The changing political climate is one thing. But a time-honoured motto tells us it is good to look at our own heart, so there is no harm in some critical self-examination. Have the arts gone too far in political, economic, diplomatic, flirtatious logic? Aren’t we trying too hard to serve political interests by attempting to solve problems that politicians have failed to solve, such as social deprivation, migration and racism? Problems that the arts will not, should not, and cannot solve. Not even the modish “participatory art”, or the “everybody is an artist!”. Not everybody is interesting, and everybody is certainly not an artist. Aren’t we justifying ourselves too much with figures and economic arguments instead of with artistic substance? Haven’t we reduced ourselves too much to entertainers, who obediently obey the rules of managers, marketers and accountants instead of remaining the sources of disruption and inspiration that we should be? Shouldn’t we, just like the whale, take a few steps backwards again, seek some distance, retreat into the sea, in search of the right biotope to regain our clout?

Besides as an alarm bell, I view this prize as a plea for a free space for artists and their work. A free space in which artists can freely develop their visions and artistic vocabulary, can analyse our society critically, can point to its fault lines, and can inspire us, the audience. A free space that really is free of political, economic, social and aesthetic pressures and agendas. That’s what this is about. That is the sea.

This prize defends artists, who are in danger of drowning in a bourgeois and artificial world of glamour, money, power, name-dropping, prestige, commerce, coquetry, compromises, unhealthy careerism and vanity. The Disneyland of the artistic 21st century.

This prize also defends the international circulation of artists and their work, at a time when borders are in danger of closing again and navel-gazing reigns supreme, not only in the Netherlands but also in Europe. How I miss the Ritsaert ten Cate’s in this country.

This prize is also for new generations of artists and performers, from all corners of the world. We may not know them (yet), but they will offer us a totally fresh perspective on our time and our world, at least if we give them the chance to do so.

This prize also honours a critical, curious, demanding and adventurous public, an indispensable sparring partner for artists. People who need other visions and opinions, who are curious about new art forms and languages, far from commercial consumption and from the rapidly advancing culture industry.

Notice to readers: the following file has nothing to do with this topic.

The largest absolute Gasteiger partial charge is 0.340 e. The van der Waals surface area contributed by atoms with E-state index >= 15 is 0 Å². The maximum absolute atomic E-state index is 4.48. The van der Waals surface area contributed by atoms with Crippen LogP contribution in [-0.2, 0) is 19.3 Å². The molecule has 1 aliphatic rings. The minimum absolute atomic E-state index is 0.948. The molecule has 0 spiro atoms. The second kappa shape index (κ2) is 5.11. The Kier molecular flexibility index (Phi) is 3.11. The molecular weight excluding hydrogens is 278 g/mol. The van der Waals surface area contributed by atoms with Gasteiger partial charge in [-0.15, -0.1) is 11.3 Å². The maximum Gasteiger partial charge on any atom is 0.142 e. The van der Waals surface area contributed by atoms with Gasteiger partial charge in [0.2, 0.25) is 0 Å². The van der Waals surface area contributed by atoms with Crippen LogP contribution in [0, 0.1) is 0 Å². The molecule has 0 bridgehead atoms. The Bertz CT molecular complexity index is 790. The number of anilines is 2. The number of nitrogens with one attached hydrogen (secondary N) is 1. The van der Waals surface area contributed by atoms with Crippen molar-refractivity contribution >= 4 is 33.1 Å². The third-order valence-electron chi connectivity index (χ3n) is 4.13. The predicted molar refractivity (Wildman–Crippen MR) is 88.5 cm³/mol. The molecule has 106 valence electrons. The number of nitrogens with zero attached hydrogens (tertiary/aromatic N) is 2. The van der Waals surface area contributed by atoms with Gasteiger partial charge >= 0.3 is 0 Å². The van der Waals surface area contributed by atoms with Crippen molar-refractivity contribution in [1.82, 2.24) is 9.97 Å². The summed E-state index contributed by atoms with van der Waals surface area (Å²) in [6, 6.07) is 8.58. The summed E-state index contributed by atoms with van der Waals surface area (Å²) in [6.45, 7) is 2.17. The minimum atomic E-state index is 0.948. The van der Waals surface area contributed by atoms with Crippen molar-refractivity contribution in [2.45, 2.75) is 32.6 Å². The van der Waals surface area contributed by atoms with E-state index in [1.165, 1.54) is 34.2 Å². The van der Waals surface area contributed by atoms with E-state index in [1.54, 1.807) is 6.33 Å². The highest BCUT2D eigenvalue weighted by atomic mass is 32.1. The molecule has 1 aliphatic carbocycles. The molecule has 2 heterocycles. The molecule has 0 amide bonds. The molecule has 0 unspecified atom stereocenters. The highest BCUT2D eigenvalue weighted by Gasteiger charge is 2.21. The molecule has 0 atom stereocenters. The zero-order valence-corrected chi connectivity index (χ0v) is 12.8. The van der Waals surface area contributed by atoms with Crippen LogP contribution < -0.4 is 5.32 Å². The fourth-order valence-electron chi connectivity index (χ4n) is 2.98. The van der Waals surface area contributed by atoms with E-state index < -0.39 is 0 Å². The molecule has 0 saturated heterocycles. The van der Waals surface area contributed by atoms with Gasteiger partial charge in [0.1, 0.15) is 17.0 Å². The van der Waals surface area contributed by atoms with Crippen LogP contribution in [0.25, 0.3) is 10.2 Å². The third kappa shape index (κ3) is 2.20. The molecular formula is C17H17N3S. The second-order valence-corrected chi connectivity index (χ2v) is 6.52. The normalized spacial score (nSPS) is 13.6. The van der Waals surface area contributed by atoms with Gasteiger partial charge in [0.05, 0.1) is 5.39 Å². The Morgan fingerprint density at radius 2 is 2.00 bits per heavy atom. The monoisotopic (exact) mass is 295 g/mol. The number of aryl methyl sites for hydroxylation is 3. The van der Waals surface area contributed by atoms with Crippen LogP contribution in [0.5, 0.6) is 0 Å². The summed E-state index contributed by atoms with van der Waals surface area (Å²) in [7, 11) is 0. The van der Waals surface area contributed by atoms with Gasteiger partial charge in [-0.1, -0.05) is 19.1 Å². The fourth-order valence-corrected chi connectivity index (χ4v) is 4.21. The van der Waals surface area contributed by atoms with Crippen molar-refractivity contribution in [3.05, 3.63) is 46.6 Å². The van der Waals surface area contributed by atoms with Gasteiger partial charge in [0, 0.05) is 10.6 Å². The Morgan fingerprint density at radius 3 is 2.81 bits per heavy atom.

This prize is about the very core of our work, about artists and their work, about engagement, about taking risks, about radicalness and change. It is about revising structures and ways of working, adjusting them to meet the needs of today.

During my life I have set up a number of new, tailor-made structures (deSingel in Antwerp, the KunstenFestivaldesArts in Brussels, and Foreign Affairs in Berlin), in order to realise my ideas and values. But just as crucial for me was to leave these structures on time, to hand them over to the next generation. Is there still space today for new structures? Has the landscape become too crowded in the meantime? I am not so sure. The point is that structures and art centres claim, and have been accorded, a timeless status. Initiatives of a temporary nature are seldom set up, yet new life must go hand in hand with death. We are bad at dealing with the notion of finiteness. More space is needed, mental and political space, to change structures from within. New generations must be able to take over existing institutions, change things around, revise and reshape them to reflect new insights.

In the political and economic arena, Europe no longer plays a role of any consequence. Our culture and arts still lead the way internationally, however, and we must continue to support them. Countering the tendency to reduce everything to the preservation of our past in museums, we must continue to invest in a climate of vibrant, open and innovative arts for the future.

This prize honours ideas, principles and ways of working now subjected to severe pressure, not just in Vienna and the Netherlands but also throughout Europe. I share this with everybody who helps to defend them: artists, colleagues, audiences, and even the occasional public official.

I dare to dream that this gesture will make the political world stop and think about where all this is leading the arts, for whom, how and why.

And so, ladies and gentlemen, I suggest we all retreat together into the sea!!!

Romeo Castellucci
Romeo Castellucci © Slava Filippov

Romeo Castellucci – Laudation for Frie Leysen
This page presents Romeo Castellucci’s laudations to Frie Leysen’s during the EFFE Awards Salon 2019 during which Frie was given the EFFE Lifetime Achievement Award 2019-2020.